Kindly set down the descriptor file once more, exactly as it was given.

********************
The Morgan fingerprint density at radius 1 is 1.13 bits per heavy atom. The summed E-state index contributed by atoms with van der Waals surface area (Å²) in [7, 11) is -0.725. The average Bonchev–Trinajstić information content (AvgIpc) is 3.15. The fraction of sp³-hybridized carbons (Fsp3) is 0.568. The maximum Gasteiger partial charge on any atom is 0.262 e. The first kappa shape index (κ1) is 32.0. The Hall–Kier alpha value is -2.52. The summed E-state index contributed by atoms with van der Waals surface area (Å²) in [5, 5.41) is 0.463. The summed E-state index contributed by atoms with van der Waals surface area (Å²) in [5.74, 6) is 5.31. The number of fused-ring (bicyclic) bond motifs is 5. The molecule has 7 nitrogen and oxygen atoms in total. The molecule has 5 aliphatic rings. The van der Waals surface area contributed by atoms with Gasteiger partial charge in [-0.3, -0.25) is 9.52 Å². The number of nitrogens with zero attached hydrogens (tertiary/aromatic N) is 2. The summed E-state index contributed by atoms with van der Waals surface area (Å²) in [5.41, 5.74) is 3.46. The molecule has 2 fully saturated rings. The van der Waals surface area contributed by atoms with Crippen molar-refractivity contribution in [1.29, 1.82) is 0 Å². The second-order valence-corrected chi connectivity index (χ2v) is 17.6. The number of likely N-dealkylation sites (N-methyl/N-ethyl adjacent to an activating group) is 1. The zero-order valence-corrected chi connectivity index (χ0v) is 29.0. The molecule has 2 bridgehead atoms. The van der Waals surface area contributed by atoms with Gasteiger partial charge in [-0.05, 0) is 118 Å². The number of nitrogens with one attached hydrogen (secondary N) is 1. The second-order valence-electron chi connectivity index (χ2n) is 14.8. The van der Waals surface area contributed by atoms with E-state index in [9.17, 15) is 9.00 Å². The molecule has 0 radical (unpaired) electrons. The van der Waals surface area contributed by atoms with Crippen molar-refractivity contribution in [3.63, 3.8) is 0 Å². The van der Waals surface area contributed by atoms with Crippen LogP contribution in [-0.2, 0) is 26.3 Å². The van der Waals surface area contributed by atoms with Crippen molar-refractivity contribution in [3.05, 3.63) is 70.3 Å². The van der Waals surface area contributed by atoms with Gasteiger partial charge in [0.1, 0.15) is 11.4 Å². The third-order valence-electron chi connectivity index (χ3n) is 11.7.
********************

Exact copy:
The Morgan fingerprint density at radius 1 is 1.13 bits per heavy atom. The summed E-state index contributed by atoms with van der Waals surface area (Å²) in [7, 11) is -0.725. The average Bonchev–Trinajstić information content (AvgIpc) is 3.15. The fraction of sp³-hybridized carbons (Fsp3) is 0.568. The maximum Gasteiger partial charge on any atom is 0.262 e. The first kappa shape index (κ1) is 32.0. The Hall–Kier alpha value is -2.52. The summed E-state index contributed by atoms with van der Waals surface area (Å²) in [5, 5.41) is 0.463. The summed E-state index contributed by atoms with van der Waals surface area (Å²) in [5.74, 6) is 5.31. The number of fused-ring (bicyclic) bond motifs is 5. The molecule has 7 nitrogen and oxygen atoms in total. The molecule has 5 aliphatic rings. The van der Waals surface area contributed by atoms with Gasteiger partial charge in [-0.3, -0.25) is 9.52 Å². The number of nitrogens with zero attached hydrogens (tertiary/aromatic N) is 2. The summed E-state index contributed by atoms with van der Waals surface area (Å²) in [5.41, 5.74) is 3.46. The molecule has 2 fully saturated rings. The van der Waals surface area contributed by atoms with Crippen molar-refractivity contribution in [1.29, 1.82) is 0 Å². The second-order valence-corrected chi connectivity index (χ2v) is 17.6. The number of likely N-dealkylation sites (N-methyl/N-ethyl adjacent to an activating group) is 1. The zero-order valence-corrected chi connectivity index (χ0v) is 29.0. The molecule has 2 bridgehead atoms. The van der Waals surface area contributed by atoms with Gasteiger partial charge in [-0.05, 0) is 118 Å². The number of nitrogens with one attached hydrogen (secondary N) is 1. The second-order valence-electron chi connectivity index (χ2n) is 14.8. The van der Waals surface area contributed by atoms with E-state index in [9.17, 15) is 9.00 Å². The molecule has 0 radical (unpaired) electrons. The van der Waals surface area contributed by atoms with Crippen molar-refractivity contribution in [3.63, 3.8) is 0 Å². The van der Waals surface area contributed by atoms with Crippen LogP contribution in [-0.2, 0) is 26.3 Å². The van der Waals surface area contributed by atoms with Crippen molar-refractivity contribution in [3.05, 3.63) is 70.3 Å². The van der Waals surface area contributed by atoms with Gasteiger partial charge in [0.1, 0.15) is 11.4 Å². The third-order valence-electron chi connectivity index (χ3n) is 11.7.